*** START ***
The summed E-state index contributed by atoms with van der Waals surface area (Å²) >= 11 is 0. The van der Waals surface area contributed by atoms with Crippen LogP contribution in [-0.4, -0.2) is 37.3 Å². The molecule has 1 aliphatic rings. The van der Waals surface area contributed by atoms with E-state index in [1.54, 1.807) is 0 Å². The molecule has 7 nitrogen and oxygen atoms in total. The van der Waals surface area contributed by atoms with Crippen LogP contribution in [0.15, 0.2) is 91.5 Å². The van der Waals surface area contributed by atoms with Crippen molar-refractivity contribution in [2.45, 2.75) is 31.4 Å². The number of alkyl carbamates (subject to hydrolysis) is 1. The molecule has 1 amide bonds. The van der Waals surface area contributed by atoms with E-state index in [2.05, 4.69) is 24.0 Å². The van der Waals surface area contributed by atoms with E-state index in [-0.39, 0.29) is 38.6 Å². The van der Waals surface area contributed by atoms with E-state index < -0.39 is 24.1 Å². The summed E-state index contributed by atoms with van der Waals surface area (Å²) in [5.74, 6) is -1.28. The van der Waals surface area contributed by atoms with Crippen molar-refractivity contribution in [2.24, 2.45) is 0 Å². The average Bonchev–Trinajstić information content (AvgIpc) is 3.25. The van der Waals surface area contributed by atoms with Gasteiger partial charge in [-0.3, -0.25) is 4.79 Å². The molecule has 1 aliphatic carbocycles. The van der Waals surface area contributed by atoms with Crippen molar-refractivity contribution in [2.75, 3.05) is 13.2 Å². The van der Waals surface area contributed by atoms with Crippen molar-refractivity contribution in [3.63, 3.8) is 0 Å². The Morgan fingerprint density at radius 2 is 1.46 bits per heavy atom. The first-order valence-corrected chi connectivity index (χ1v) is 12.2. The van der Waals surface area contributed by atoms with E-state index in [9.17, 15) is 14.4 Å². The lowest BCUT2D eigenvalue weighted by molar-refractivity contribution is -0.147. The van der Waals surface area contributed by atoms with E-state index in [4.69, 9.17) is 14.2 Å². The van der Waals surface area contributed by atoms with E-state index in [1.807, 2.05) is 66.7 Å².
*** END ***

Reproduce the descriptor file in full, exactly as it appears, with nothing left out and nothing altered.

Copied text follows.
The summed E-state index contributed by atoms with van der Waals surface area (Å²) >= 11 is 0. The van der Waals surface area contributed by atoms with Crippen LogP contribution in [-0.4, -0.2) is 37.3 Å². The molecule has 1 aliphatic rings. The van der Waals surface area contributed by atoms with E-state index in [1.54, 1.807) is 0 Å². The molecule has 7 nitrogen and oxygen atoms in total. The van der Waals surface area contributed by atoms with Crippen LogP contribution in [0.15, 0.2) is 91.5 Å². The van der Waals surface area contributed by atoms with Crippen molar-refractivity contribution in [2.45, 2.75) is 31.4 Å². The number of alkyl carbamates (subject to hydrolysis) is 1. The molecule has 1 amide bonds. The van der Waals surface area contributed by atoms with E-state index in [2.05, 4.69) is 24.0 Å². The van der Waals surface area contributed by atoms with E-state index in [-0.39, 0.29) is 38.6 Å². The van der Waals surface area contributed by atoms with E-state index < -0.39 is 24.1 Å². The summed E-state index contributed by atoms with van der Waals surface area (Å²) in [5.74, 6) is -1.28. The van der Waals surface area contributed by atoms with Crippen molar-refractivity contribution in [2.24, 2.45) is 0 Å². The average Bonchev–Trinajstić information content (AvgIpc) is 3.25. The van der Waals surface area contributed by atoms with Gasteiger partial charge in [-0.3, -0.25) is 4.79 Å². The molecule has 1 aliphatic carbocycles. The van der Waals surface area contributed by atoms with Crippen molar-refractivity contribution in [2.75, 3.05) is 13.2 Å². The van der Waals surface area contributed by atoms with Crippen molar-refractivity contribution in [3.63, 3.8) is 0 Å². The Morgan fingerprint density at radius 2 is 1.46 bits per heavy atom. The first-order valence-corrected chi connectivity index (χ1v) is 12.2. The van der Waals surface area contributed by atoms with E-state index in [9.17, 15) is 14.4 Å². The lowest BCUT2D eigenvalue weighted by molar-refractivity contribution is -0.147. The van der Waals surface area contributed by atoms with E-state index in [4.69, 9.17) is 14.2 Å². The van der Waals surface area contributed by atoms with E-state index in [1.807, 2.05) is 66.7 Å².